There’s no shortage of food phrases and idioms in this world. In fact, they’re downright fun to discuss and research their origin. Unfortunately, many of the idioms just don’t have a definitive source for their derivation. A classic example of this is the phrase meat and potatoes, which has no conclusive origin although most reference materials believe the phrase was spoken between 1945-1950. Meat and potatoes means, of course, fundamental and basic, but also solid. So, if you’re looking for the very classic meat and potatoes recipe, here it is, and yes, it’s fundamental, basic and solid: http://www.tasteofhome.com/recipes/meat-and-potato-casserole.
But there are plenty of other food phrases that don’t necessarily have anything to do with food. Some of our favorites include:
- Cooked someone’s goose
- Pie in the sky
- Cut the mustard
- Walking on egg shells
- Selling like hotcakes
- From soup to nuts
- Make them eat crow
Well, you get the idea. Why not see how many food idioms you can name? Some, however, do have an origin that is pretty interesting. Take the phrase egg on one’s face; there is strong evidence that the food idiom actually transitioned from a phrase in the early 1900s about farm dogs that would steal eggs from nests and coops. Oh, and by the way, this delicious egg sandwich recipe, might actually put a little egg on your face, particularly if you like your eggs sunny side up: http://www.epicurious.com/recipes/food/views/Open-Face-Bacon-and-Egg-Sandwiches-with-Arugula-237306.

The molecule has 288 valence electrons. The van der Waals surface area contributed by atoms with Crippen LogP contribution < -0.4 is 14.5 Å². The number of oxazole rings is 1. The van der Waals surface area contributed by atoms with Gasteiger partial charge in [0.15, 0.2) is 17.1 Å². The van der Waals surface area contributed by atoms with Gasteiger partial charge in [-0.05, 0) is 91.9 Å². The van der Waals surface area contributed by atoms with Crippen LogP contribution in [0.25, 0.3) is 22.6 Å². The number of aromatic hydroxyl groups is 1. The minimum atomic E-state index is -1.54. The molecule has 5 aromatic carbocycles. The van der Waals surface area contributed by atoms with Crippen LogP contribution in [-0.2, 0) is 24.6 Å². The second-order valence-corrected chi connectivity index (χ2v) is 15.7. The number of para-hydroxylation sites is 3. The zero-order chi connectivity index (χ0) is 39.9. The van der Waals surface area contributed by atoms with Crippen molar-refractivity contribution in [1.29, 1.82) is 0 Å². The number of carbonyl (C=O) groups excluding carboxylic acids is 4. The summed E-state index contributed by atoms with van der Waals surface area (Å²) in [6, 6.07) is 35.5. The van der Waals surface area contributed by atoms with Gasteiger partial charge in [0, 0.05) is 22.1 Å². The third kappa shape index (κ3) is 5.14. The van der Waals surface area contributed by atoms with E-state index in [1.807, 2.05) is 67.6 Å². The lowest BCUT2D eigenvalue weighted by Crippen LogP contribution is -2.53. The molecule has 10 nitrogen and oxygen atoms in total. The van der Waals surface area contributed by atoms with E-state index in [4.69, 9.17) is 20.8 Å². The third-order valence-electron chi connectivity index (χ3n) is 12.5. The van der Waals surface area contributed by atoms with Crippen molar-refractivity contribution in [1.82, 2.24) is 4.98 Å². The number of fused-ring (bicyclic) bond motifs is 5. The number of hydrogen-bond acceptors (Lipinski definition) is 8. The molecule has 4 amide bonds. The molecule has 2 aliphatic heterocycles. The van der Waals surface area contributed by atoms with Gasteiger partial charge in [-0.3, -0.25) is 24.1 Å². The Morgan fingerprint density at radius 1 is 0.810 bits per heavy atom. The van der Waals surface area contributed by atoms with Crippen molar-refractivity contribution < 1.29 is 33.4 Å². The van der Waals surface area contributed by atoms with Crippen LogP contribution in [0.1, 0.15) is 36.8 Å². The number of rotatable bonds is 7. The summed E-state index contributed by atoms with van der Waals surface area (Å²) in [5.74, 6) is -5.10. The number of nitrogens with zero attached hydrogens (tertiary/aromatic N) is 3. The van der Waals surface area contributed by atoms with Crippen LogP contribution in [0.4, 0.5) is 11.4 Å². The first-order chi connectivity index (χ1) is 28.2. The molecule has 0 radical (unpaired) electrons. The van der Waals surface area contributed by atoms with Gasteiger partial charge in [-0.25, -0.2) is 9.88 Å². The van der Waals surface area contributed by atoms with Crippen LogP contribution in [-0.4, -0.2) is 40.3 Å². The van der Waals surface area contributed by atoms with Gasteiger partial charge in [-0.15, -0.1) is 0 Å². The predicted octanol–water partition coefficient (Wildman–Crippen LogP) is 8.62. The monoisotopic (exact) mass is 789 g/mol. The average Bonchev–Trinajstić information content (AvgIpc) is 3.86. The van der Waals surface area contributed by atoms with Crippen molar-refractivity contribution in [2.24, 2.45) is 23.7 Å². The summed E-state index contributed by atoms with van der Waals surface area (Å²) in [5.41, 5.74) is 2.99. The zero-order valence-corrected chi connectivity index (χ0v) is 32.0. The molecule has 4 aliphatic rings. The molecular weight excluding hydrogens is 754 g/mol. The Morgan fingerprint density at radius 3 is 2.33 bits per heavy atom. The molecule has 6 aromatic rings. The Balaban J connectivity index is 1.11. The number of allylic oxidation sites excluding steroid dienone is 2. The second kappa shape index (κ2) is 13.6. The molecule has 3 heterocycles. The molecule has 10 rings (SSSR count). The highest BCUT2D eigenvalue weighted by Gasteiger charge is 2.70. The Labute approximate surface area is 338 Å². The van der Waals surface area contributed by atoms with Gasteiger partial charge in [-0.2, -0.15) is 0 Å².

Another wonderful food idiom is gravy train. The first known use of this was in the newspaper the Courier of Connellsville, Pennsylvania in 1895 where it was written, “Johnson further states that the next day Kelson laughingly told him that the New Haven lockup was ‘a gravy train.’” The expression, of course, refers to a job that pays a lot more than it’s worth. In fact, here’s a recipe for mashed potatoes and gravy that’s worth every penny: http://kitchensimplicity.com/perfect-mashed-potatoes-and-gravy/.
So have some fun with your food idioms, and when you’re done with the list, take to the Internet and find some recipes that match your phrases. It’s a good way to bring a lot of diversity into your meal planning.